Trim the tenderloin of fat and silverskin. Pat the roast dry with paper towels.
Note: Silverskin is a silvery-white connective tissue. It does not dissolve when the tenderloin is cooked, so it needs to be trimmed away. If the silverskin is not trimmed off, it will cause the tenderloin to curl up into the shape of a quarter moon.
To make brine: Check out my guidelines for making brine.
To determine how much brine you will need, place the meat to be brined in your chosen container. Add water to cover. Remove the meat and measure the water. A heavy-duty plastic tube, stainless-steel bowl, or resealable plastic bag can work as a brining container, as long as the pork is fully submerged. Weight with a plate, if necessary, to keep the meat fully covered by the brine.
Dissolve salt and sugar in the boiling water. Add it to the cold water; add pepper and stir to combine. Chill brine completely in the refrigerator before adding pork. Place your pork in the water and place in the refrigerator for 6 to 12 hours. Rinse pork twice after removing it from the brine solution; discard brine. If you are not ready to cook at the end of the brining time, remove and rinse the meat thoroughly. Refrigerate until ready to use.
Prepare and bake Pumpkin Sage Bread Pudding (see recipe below).
Preheat oven to 375 degrees F. Bring the pork roast to room temperature before cooking. Place the pork tenderloins in a roasting pan and season with coarsely ground pepper. Roast for 30 to 45 minutes or until a meat thermometer inserted into the thickest part of the pork registers 140 degrees F. NOTE: Do not salt brined meat before cooking. Do not overcook your brined pork. Once brined, the pork cooks faster so be careful and use a thermometer inserted into the thickest part of the meat.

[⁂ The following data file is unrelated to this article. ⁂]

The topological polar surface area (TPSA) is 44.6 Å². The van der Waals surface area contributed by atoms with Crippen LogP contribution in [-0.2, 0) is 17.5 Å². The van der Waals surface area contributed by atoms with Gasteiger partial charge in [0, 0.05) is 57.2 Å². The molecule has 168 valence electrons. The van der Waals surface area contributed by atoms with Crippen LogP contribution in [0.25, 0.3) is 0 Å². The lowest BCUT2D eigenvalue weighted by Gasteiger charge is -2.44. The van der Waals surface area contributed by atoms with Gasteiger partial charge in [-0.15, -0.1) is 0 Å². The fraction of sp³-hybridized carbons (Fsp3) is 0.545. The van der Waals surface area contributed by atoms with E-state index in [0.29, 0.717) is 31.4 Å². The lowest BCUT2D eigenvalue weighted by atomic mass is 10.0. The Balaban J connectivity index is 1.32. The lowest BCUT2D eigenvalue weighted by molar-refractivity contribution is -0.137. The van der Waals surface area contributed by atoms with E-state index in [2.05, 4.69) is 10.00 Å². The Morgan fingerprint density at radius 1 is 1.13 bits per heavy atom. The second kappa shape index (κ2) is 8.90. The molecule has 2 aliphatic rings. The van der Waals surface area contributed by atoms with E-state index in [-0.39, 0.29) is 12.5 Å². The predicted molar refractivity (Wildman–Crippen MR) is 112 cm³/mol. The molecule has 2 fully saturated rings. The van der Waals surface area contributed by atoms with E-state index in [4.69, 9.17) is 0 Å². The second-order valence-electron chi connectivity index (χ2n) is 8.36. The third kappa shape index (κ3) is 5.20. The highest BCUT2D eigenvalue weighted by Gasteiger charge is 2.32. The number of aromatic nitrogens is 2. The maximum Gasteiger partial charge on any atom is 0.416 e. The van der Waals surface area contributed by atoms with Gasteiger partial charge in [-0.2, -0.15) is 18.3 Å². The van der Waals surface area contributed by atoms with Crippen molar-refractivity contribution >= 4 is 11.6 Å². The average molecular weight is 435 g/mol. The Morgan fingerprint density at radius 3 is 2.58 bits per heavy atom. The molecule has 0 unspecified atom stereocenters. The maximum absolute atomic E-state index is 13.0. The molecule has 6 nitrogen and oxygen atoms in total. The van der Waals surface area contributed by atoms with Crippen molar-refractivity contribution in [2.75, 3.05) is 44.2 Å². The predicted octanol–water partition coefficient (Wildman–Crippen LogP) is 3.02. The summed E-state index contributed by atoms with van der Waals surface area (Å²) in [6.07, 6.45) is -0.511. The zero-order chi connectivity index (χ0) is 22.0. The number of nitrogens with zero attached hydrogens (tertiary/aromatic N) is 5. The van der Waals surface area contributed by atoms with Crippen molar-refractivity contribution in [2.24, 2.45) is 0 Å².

This is the type of cooking and meat thermometer that I prefer and use in my cooking. I get many readers asking what cooking/meat thermometer that I prefer and use in my cooking and baking. I, personally, use the Thermapen Thermometer shown in the photo on the right. To learn more about this excellent thermometer and to also purchase one (if you desire), just click on the underlined: Thermapen Thermometer.
Remove from the oven, cover loosely with aluminum foil, and let rest in the pan for approximately 15 minutes or until the Pumpkin Sage Bread Pudding is done. During this time, the pork continues to cook (meat temperature will rise 5 to 10 degrees after it is removed from the oven) and the juices redistribute.
Drain the pan juices into a saucepan. Using the chicken broth, deglaze the roasting pan, scraping up all the bits of pork from the bottom. Add the deglazing liquid to the saucepan. Bring the liquid to a boil and boil until liquid is reduced by half. Add the cream and return to a boil and reduce by one-third to half, or until thick and bubbly. NOTE: If the pan gravy is not quite thick enough, stir 1 tablespoon of flour into 1/4 cup cold water; stir into the gravy. Bring to a boil and cook for 1 to 2 minutes to thicken. Keep warm until bread pudding is ready.
To serve, slice pork crosswise into 1/4-inch to 1/2-inch slices. Place a large scoop of Pumpkin Sage Bread Pudding in the center of the plate. Place the sliced pork on top of the bread pudding. Drizzle pan gravy over all and serve hot.
Makes 4 to 6 servings.